Tokyo prefecture.svg.png

Tokyo (東京), officially Tokyo Metropolis (東京都), is the capital city of Japan, and is one of the country's 47 prefectures. It is located on the eastern side of the main island Honshu. The 23 special wards of Tokyo, each governed as a city, cover the area that was once the city of Tokyo in the eastern part of the prefecture, totaling over 8 million people. The population of the prefecture exceeds 12 million. The prefecture is the center of the Greater Tokyo Area, the world's most populous metropolitan area.

Tokyo is the seat of the Japanese government and the Imperial Palace, and the home of the Japanese Imperial Family.

Tokyo in Days of Infamy[]

As the capital of the Empire of Japan, most of the key decisions regarding Japan's participation in World War II were made in Tokyo. For example, Minoru Genda was able to convince Admiral Isoroku Yamamoto that full on invasion of Hawaii would be more tactically beneficial to Japan than simply bombing the U.S. base at Pearl Harbor.[1]

However, as the occupation continued on from December 1941 through 1943, Tokyo's considerable distance from Hawaii became a sore point for Hawaii's occupiers, such as Genda, who believed the Japanese government had no understanding of the situation.[2]

Tokyo in The House of Daniel[]

Tokyo was the home of the professional baseball team, the Tokyo Titans. They sometimes went to the United States to barnstorm during their off-seasons. They were an excellent team. The House of Daniel beat them once in 1932, though House manager Harv Watrous conceded it could have gone the other way.[3]

Tokyo in Joe Steele[]

Tokyo was subject to the first U.S. firebombing of Japan in March 1945, by hundreds of B-29s. They dropped tons of incendiaries cremating more than ten square miles of the capital.[4] It was the scene of fierce fighting and further sustained bombing during Operation: Downfall, the U.S. invasion of Japan in 1945.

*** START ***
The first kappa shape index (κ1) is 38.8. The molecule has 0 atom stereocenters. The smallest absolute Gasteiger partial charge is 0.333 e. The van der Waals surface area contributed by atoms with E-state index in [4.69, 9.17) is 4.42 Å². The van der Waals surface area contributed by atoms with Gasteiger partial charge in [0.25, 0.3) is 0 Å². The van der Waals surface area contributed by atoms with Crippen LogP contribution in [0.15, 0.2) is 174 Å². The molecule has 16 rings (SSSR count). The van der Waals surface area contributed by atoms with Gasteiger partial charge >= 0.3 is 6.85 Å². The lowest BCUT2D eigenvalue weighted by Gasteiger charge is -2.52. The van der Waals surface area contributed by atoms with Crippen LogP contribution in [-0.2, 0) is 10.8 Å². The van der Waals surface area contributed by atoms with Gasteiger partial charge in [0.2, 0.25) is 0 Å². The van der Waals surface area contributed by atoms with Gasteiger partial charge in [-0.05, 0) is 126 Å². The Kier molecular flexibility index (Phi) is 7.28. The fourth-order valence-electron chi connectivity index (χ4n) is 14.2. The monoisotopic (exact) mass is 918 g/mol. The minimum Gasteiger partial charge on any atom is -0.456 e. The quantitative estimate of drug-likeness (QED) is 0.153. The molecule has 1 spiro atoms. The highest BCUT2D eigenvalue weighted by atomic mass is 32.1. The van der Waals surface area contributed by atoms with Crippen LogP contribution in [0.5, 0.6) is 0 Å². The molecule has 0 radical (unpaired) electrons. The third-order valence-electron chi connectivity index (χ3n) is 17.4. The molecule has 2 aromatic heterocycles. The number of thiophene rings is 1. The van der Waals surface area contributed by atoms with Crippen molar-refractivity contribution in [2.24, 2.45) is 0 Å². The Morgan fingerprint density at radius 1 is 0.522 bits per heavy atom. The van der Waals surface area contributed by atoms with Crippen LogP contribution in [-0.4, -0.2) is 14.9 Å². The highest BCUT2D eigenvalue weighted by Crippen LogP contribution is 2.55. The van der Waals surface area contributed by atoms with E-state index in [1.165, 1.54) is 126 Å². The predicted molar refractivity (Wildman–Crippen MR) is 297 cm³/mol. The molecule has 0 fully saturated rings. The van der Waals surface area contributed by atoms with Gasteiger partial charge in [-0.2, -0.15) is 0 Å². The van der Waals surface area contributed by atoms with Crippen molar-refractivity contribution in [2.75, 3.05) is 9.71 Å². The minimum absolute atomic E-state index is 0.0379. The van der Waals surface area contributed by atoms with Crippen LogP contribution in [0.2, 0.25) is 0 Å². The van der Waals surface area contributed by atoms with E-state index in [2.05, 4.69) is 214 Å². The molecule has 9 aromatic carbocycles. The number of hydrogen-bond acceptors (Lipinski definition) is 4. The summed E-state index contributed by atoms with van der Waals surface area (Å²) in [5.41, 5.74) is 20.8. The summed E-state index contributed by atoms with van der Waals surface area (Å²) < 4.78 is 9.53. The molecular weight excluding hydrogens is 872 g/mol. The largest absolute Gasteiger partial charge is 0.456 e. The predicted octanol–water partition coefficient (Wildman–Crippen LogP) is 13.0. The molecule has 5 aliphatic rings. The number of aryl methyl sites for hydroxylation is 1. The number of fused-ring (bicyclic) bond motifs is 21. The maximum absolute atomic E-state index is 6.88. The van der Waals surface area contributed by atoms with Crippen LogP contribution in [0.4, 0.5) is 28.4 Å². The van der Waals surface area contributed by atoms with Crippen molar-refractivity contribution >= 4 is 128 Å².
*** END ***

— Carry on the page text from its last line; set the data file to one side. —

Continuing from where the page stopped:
After the war, Japan was divided between the U.S. and the Soviet Union. Tokyo became the capital of South Japan, the puppet state created under the direction of U.S. President Joe Steele and the center of the U.S. military under General Dwight Eisenhower.[5]

Tokyo was spared further damage during the Japanese War. For reasons unknown, the Soviet Union opted to drop its atomic bomb on Nagano rather than Tokyo in 1949.[6]

Tokyo in "Ready for the Fatherland"[]

US-occupied Tokyo was destroyed in 1953 by a Soviet sunbomb smuggled into Tokyo Harbor by a freighter from Soviet-occupied Hokkaido. Several hundred thousands were killed. In response, the United States dropped their own sunbomb on the Soviet port of Vladivostok. The skillful mediation of German leader Erich von Manstein and the timely death of Soviet leader Joseph Stalin stopped the war before the destruction went any further.[7]

Tokyo in The War That Came Early[]

In the summer of 1940, Soviet Foreign Commissar Maxim Litvinov traveled to Tokyo to broker a cease-fire between his country and the Empire of Japan in the wake of the fall of Vladivostok.[8]

Tokyo in Worldwar[]

Tokyo was the capital city of the Japanese Empire. During World War II, the city was raided by US Colonel Jimmy Doolittle in retaliation for the surprise attack on Pearl Harbor. When the Race landed at the start of June 1942, they bombed Tokyo among many other Earth cities, ending Japan's war against the Allies. Despite being subject to repeated bombings by the Race throughout 1942 and into 1943, Japan was able to establish an explosive-metal bomb program in the city. In 1943, the Race learned from an escaped prisoner named Teerts of Japan's program, and destroyed Tokyo with their own explosive-metal bomb as a warning to all human powers.[9]


  1. Days of Infamy, pgs. 1-5, HC.
  2. End of the Beginning, pg. 5, MMP.
  3. The House of Daniel, loc. 4872, ebook.
  4. Joe Steele, pg. 300, HC.
  5. Ibid. pgs. 352-353.
  6. Ibid. pg. 371.
  7. See, e.g., Counting Up, Counting Down, pg. 93.
  8. The Big Switch, pg. 296.
  9. Upsetting the Balance, pg. 97.